Saturday, February 24, 2007

Shary Boyle + Ilavska Exhibitions

The following are shows on now in Toronto that I'm really excited about seeing...

Shary Boyle- Wonderlust
Jessica Bradley Art + Projects
1450 Dundas Street West
February 3rd-March 3rd, 2007

This exhibtion brings together several groups of drawings and paintings, including works on paper from Boyle's Porcelain Fantasy series, large watercolours and new portrait paintings with colourful abstract patterning. The exhibtion also includes three extraordinary small sculptures conceived as part of the artist's drawing practice.

Over the past decade Shary Boyle has developed a multi-faceted practice that includes her renowned drawings, paintings, sculpture and unique performances. In 2006 she created multiple “live drawing projections” for events at The Hammer Museum in Los Angeles, the Art Gallery of Ontario, and for international tours with musicians Will Oldham, Doug Paisley and Christine Fellows. In 2006 Shary Boyle's lace-draped porcelain figures were featured in a solo exhibition at the Power Plant, written about in Art Papers and were the focus of a cover article in Canadian Art magazine. Beginning in March 2007, Shary Boyle will be on a six-month residency in London, England, awarded by the Canada Council's International Studio Program.

Ilavska: The Arts and Crafts of Grandmother
Sonja Ahlers, Lydia Klenck, Stephen Appleby-Barr, Kozue Kitchens, Tania Sanhueza, Melinda Josie, Noel Middleton and Trudie Cheng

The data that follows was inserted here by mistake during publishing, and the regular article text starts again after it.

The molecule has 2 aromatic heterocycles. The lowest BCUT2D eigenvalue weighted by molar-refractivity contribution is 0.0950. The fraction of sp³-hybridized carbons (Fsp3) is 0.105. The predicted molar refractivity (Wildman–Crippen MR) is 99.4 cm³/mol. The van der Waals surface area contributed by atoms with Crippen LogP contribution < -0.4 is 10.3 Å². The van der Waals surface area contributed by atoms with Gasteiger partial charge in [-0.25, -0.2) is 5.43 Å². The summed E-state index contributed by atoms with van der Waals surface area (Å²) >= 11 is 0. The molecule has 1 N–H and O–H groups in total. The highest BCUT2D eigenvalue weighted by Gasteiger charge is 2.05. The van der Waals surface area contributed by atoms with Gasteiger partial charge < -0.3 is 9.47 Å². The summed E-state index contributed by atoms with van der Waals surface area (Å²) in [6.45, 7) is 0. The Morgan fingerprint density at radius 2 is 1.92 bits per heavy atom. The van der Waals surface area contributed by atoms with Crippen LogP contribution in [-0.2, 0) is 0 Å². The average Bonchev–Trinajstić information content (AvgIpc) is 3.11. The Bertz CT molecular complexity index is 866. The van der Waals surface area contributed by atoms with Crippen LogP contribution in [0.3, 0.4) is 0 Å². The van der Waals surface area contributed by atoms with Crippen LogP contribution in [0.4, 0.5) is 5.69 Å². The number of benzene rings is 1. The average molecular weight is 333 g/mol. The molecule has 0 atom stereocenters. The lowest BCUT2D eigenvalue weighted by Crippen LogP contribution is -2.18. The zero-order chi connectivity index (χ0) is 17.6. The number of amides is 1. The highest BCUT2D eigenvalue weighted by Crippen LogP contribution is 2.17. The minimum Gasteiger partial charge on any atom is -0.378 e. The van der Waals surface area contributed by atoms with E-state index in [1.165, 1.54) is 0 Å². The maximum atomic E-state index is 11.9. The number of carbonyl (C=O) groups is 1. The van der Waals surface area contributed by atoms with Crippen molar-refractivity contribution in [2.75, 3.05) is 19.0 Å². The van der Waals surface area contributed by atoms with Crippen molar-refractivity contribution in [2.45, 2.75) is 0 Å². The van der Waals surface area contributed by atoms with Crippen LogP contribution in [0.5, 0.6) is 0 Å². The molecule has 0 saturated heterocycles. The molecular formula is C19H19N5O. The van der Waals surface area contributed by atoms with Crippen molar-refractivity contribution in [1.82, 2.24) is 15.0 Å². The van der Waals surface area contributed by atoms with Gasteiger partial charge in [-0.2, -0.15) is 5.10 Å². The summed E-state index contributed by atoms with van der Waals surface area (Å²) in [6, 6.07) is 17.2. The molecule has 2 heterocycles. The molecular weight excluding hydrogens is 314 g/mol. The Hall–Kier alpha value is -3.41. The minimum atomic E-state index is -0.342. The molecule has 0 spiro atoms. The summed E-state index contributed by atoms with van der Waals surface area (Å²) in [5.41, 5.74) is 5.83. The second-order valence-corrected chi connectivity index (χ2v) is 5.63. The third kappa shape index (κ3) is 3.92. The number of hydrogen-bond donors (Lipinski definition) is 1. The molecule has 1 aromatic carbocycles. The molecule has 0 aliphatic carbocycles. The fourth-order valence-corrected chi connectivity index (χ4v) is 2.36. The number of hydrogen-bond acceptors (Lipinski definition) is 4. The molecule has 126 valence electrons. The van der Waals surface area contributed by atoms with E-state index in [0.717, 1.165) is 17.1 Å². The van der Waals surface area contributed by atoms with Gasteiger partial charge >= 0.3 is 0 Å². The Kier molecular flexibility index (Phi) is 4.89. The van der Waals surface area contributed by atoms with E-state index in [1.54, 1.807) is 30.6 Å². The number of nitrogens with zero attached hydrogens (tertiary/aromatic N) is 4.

Magic Pony
694 Queen Street West
February 23rd-March 18th

Magic Pony is pleased to present Ilavska, a celebration of the lost arts and crafts of Grandmother. Featuring installation, textile design, painting, collage and soft-sculpture, this exhibition showcases a diverse group of contemporary multi-disciplinary artists and designers who will take viewers on a captivating visit to Grandma’s.

Ilavksa was inspired by a pilgrimage into Eastern Europe to visit Grandma. In times of subsistence living under communist rule, women created beautiful objects and environments out of limited resources. Crochet, knitting, embroidery and textiles were executed with painstaking and time-consuming care, and became treasured objects in the home. As both feminine and feminist practice, these subversive gestures represented women’s skills, pleasures and desires; as each stitch became a record of richly-lived experiences and histories.